With the California legislative cycle now complete, there are a number of bills on Governor Gavin Newsom’s desk. The governor has until September 30th to sign these bills into law. Below are 8 of many bills for which we have advocated and call on the governor to enshrine into law.
If signed, this bill would protect from prosecution patients who travel to California for what supporters call gender-affirming care and the doctors who provide that care. The bill would make California a refuge for minors seeking gender-affirming care by prohibiting the removal of a child from their parent or guardian because that parent allowed their child to receive gender-affirming care. SB 107 also bans California from complying with out-of-state subpoenas seeking medical information related to gender-affirming care.
This bill would increase Paid Family Leave and State Disability Insurance to 90 percent of regular wages for workers making up to 70 percent of the State Average Weekly Wage, about $57,000 a year in 2022. Paid Family Leave (PFL) and State Disability Insurance (SDI) is designed to make it affordable for workers to take leave from work when they are sick, caring for sick loved ones, or bonding with new children. Access to paid leave is an important determinant of health because it reduces premature birth and infant mortality, promotes breastfeeding, and reduces nursing home admissions. However, paid leave remains out of reach to lower-wage Californians due to inadequate wage replacement rates.
The Local, Equitable Access to Food (LEAF) program would establish a grant program to support healthy food access at farmers’ markets for all California families, regardless of income. Specifically, it increases EBT access at farmers’ markets across the state, especially in areas where access to fresh food is limited.
This bill would prohibit new oil and gas wells or extensive retrofitting of existing operations within 3,200 feet of homes, schools, nursing homes, and hospitals. The bill also would require operators to take certain steps at the thousands of existing wells within that buffer zone. Included is a plan to monitor toxic leaks and emissions, and install alarm systems. In addition, new requirements would include limits on noise, light, dust and vapors. Learn more about Senate Bill 1137.
This bill would offer state assistance to low-income residents who struggle to pay for drinking water and sewage. While details about how this would work have yet to be determined, including how much assistance would be offered and how many people would qualify, this bill is greatly needed to ensure low-income Californians have access to basic water and sewage.
This bill would prevent California-based tech companies from disclosing user information to out-of-state law enforcement agencies seeking to prosecute someone for obtaining or providing an abortion. That means companies like Facebook, Apple or Google — all of which facilitate private digital communications — could not turn those records over to another state where abortion is illegal.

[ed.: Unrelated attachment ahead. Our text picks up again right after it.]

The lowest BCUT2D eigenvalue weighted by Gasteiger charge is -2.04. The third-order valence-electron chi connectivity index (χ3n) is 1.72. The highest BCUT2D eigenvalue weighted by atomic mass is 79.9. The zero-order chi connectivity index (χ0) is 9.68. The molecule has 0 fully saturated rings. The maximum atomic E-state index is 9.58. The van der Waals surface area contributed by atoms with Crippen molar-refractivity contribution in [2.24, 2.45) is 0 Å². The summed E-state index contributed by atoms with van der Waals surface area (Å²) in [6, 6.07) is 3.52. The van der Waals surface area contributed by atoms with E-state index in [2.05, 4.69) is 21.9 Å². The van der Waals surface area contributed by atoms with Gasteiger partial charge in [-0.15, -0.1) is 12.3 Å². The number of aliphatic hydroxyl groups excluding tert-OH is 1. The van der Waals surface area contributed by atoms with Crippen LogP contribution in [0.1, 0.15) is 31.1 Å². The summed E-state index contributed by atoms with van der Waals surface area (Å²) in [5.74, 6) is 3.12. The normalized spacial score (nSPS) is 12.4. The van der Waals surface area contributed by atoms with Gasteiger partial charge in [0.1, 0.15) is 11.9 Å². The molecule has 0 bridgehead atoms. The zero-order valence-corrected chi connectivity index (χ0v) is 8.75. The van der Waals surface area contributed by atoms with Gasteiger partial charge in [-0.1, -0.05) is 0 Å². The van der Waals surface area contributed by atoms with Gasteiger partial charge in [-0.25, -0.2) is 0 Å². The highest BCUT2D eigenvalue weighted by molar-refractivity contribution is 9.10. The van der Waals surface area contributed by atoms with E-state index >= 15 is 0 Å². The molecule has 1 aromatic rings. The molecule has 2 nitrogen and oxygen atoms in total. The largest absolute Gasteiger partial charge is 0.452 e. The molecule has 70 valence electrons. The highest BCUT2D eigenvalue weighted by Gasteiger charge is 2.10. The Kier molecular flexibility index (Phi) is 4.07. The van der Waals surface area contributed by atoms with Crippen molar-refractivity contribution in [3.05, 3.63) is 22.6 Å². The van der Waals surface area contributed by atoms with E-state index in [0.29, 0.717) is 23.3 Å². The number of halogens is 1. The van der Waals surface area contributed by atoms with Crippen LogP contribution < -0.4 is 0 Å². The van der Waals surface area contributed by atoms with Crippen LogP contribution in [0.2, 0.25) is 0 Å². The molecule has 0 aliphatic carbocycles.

The measure would also prohibit California law enforcement agencies from arresting anyone who obtains or performs a legal abortion and prevents them from cooperating with out-of-state law enforcement agencies investigating an abortion.
This bill would, as of July 1, expand criminal record relief for all felonies, not just jailable felonies, if an individual is no longer serving a probationary sentence, not currently involved in another case, and two years have elapsed. It would exclude crimes requiring the offender to register as a sex offender. Criminal records must be disclosed to school districts, which can use those records for deciding teacher credentialing or employment.
This bill would allow farmworkers to vote in union elections by mail, rather than the current system that requires in-person elections, which usually take place on a farm owner’s property. It gives agricultural employers two options for union drives: select a “labor peace” process in which they pledge to remain neutral during a union election, for which farmworkers could choose to receive and submit ballots by mail from the Agricultural Labor Relations Board; or, if growers do not agree to neutrality, workers could unionize via a “card check” process in which growers must recognize the union if a majority of workers sign cards expressing interest.
Click here to track all the bills currently on Governor Newsom’s desk.